Corneal edema is the swelling of the cornea. Corneal edema is caused by fluid buildup, and it is a serious condition. It can have a number of causes, including disease, injury, or even certain drugs.
If left untreated it can lead to cloudy, and obscured vision.
What Are The Symptoms Of Corneal Edema?
The most common symptom of corneal edema is cloudy or blurred vision. If you notice that your vision is hazy when you wake up, but gets better as the day goes on, this may be an indication of edema.
Other symptoms you may notice:
- Eye pain, or discomfort, like there’s something in your eye
- Haloes around lights
What Causes Corneal Edema?
The cornea is made up of layers, and one layer, the endothelium, helps remove fluid that collects within the cornea. If these cells are damaged so they can’t remove fluid, the fluid builds up, causing the cornea to swell.
Endothelial cells do not regenerate, so if they become damaged there is permanent endothelial cell loss.
The most common causes of endothelial cell loss and corneal edema include:
- Fuchs’ Corneal Dystrophy
- Viral infections of the cornea
- Previous eye surgery such as cataract surgery, glaucoma surgery, or retina surgery
While corneal edema after cataract surgery is becoming less common due to advancements in surgical technology, when it does occur from cataract surgery, it is called pseudophakic corneal edema or pseudophakic bullous keratopathy.
Certain drugs can increase the risk of corneal edema. These include benzalkonium chloride (a preservative in eye drops and other drugs), chlorhexidine, a skin disinfectant, and amantadine (Gocovri), an antiviral and treatment for Parkinson’s.
What Are The Treatments For Corneal Edema?
Since the endothelial cells do not regenerate, the treatment for corneal edema is to replace the damaged cells. However, for mild corneal edema salt water eye drops (Muro 128) can be used three to four times a day to reduce the swelling. Muro 128 does not address the underlying problem of damaged endothelial cells but can be helpful for people with very mild corneal edema. A partial thickness cornea transplant is performed to replace the damaged cells and is curative for corneal edema.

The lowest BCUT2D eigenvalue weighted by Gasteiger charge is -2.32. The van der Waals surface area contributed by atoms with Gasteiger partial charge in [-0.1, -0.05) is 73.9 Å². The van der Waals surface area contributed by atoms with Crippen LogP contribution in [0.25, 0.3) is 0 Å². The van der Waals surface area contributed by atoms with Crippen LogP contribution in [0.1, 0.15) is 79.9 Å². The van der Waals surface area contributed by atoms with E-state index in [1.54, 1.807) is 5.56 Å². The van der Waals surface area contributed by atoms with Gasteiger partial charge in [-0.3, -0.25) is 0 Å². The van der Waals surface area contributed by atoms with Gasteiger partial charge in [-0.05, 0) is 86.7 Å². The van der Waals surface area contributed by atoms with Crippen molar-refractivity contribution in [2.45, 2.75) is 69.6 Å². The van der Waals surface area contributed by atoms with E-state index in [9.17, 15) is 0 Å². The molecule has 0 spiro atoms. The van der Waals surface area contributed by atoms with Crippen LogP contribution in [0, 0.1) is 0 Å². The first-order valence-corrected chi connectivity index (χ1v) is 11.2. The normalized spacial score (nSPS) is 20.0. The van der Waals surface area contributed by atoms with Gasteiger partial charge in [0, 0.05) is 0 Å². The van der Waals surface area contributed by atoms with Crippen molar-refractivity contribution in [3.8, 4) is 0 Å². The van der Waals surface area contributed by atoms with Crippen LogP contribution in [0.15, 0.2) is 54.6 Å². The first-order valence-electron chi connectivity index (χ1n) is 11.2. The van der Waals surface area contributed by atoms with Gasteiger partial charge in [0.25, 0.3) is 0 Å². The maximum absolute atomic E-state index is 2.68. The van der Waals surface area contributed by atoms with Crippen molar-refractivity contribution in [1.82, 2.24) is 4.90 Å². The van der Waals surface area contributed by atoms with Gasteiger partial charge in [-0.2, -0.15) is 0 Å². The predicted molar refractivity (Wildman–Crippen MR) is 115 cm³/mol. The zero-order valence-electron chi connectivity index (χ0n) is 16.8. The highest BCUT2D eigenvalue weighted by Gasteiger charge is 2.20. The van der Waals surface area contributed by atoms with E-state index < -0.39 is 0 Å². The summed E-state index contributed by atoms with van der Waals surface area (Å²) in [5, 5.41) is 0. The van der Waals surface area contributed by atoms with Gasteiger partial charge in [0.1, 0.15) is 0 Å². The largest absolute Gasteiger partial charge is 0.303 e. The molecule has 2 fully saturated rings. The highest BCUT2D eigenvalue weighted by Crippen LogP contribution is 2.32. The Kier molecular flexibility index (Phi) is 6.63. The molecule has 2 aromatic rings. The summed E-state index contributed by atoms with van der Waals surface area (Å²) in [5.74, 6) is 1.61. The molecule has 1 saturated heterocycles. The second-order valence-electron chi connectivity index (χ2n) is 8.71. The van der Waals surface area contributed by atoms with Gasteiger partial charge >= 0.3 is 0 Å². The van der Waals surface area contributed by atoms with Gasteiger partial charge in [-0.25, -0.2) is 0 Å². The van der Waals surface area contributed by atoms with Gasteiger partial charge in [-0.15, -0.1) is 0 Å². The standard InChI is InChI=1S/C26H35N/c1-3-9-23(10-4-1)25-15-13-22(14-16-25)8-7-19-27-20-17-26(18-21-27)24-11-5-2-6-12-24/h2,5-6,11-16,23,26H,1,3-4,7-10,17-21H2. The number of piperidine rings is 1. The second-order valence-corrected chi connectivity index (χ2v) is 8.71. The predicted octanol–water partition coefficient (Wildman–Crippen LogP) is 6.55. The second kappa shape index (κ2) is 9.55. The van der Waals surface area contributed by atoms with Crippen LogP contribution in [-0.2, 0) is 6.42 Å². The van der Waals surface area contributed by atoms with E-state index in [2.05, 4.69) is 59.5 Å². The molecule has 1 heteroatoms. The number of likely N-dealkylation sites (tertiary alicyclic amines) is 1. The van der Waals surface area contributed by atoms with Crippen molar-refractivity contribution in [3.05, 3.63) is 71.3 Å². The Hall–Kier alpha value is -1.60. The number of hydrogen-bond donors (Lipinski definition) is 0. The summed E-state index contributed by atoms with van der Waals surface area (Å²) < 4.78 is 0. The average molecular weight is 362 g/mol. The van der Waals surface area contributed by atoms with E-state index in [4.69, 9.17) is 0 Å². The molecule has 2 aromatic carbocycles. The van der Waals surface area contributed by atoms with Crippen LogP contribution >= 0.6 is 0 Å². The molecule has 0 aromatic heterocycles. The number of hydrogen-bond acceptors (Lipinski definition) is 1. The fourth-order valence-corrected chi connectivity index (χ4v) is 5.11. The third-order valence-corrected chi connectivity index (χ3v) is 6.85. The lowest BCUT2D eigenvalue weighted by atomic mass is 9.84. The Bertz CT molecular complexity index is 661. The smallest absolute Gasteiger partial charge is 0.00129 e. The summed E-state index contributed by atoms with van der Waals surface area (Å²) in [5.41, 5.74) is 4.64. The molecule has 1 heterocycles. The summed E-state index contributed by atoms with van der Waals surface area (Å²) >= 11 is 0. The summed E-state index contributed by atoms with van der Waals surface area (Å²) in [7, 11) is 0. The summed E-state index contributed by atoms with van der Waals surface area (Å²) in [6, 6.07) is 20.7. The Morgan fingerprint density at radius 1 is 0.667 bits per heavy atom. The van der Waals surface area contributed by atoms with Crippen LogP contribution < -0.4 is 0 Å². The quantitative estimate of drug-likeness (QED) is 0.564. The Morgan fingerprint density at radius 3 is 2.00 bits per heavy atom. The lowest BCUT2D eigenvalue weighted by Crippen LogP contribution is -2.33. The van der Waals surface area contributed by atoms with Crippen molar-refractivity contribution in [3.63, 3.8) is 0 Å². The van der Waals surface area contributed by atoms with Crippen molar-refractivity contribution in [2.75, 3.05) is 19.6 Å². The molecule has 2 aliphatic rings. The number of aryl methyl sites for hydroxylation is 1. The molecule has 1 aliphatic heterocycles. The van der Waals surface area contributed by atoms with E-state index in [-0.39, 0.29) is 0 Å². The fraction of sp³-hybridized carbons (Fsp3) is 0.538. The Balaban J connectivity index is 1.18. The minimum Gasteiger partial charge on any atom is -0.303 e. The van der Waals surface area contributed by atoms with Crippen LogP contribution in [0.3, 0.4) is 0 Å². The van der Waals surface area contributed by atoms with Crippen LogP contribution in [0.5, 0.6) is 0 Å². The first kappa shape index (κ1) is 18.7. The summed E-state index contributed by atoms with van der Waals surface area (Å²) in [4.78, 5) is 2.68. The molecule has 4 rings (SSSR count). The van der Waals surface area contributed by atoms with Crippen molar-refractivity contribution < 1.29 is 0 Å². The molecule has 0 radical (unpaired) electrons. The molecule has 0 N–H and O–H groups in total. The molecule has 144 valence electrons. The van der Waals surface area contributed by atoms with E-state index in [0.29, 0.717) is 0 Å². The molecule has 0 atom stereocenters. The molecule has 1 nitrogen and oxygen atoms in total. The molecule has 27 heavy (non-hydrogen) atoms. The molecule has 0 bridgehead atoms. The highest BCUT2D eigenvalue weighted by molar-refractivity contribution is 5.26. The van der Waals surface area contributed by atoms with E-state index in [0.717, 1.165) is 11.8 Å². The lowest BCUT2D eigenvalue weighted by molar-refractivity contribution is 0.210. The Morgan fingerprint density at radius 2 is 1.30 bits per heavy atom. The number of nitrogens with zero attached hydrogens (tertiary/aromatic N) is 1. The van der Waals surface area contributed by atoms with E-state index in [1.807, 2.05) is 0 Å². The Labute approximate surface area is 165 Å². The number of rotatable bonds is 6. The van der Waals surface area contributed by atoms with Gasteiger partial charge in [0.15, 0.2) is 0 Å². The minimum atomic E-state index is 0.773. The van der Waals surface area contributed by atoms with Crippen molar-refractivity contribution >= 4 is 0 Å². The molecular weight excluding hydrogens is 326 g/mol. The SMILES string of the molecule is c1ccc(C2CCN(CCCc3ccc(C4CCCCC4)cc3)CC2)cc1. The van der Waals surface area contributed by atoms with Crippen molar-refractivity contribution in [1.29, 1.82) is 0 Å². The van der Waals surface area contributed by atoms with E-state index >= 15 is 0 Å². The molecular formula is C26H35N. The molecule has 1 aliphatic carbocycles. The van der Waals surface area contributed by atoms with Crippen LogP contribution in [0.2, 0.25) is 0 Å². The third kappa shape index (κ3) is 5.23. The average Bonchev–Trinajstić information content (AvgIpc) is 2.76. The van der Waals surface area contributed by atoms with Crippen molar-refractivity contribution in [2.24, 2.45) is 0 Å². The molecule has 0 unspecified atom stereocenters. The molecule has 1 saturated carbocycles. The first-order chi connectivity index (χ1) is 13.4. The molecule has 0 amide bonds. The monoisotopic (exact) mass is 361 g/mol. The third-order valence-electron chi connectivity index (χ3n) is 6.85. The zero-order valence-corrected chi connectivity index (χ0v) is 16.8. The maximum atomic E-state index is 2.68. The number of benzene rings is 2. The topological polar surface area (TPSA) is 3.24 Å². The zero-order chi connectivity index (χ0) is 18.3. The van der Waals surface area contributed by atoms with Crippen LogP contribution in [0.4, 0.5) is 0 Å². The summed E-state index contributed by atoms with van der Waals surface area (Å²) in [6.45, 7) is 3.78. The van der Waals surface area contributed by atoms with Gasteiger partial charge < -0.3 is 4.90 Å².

The procedures known as Descemet’s membrane endothelial keratoplasty (DMEK) or Descemet’s Stripping Endothelial Keratoplasty (DSEK) are less invasive than full thickness corneal transplants because they only address the small area of the cornea that is damaged, leaving the healthy layers untouched. These are outpatient procedures performed with local anesthetic and IV sedation.
A small incision is made near the edge of your cornea. Through the incision, the Descemet’s membrane and the damaged endothelium are removed and replaced with new tissue. A gas bubble is put under the graft tissue to hold it in place, and the incision is sutured. The graft is monitored, and if necessary, a second bubble may need to be inserted to keep the graft in place until it bonds properly.
After the graft heals, the patient can be fitted with glasses or contact lenses in a few months after the surgery.
If you suspect you may have corneal edema, please schedule an examination immediately. Our corneal experts will evaluate your condition and develop a custom treatment plan. For an appointment, call (865) 584-0905.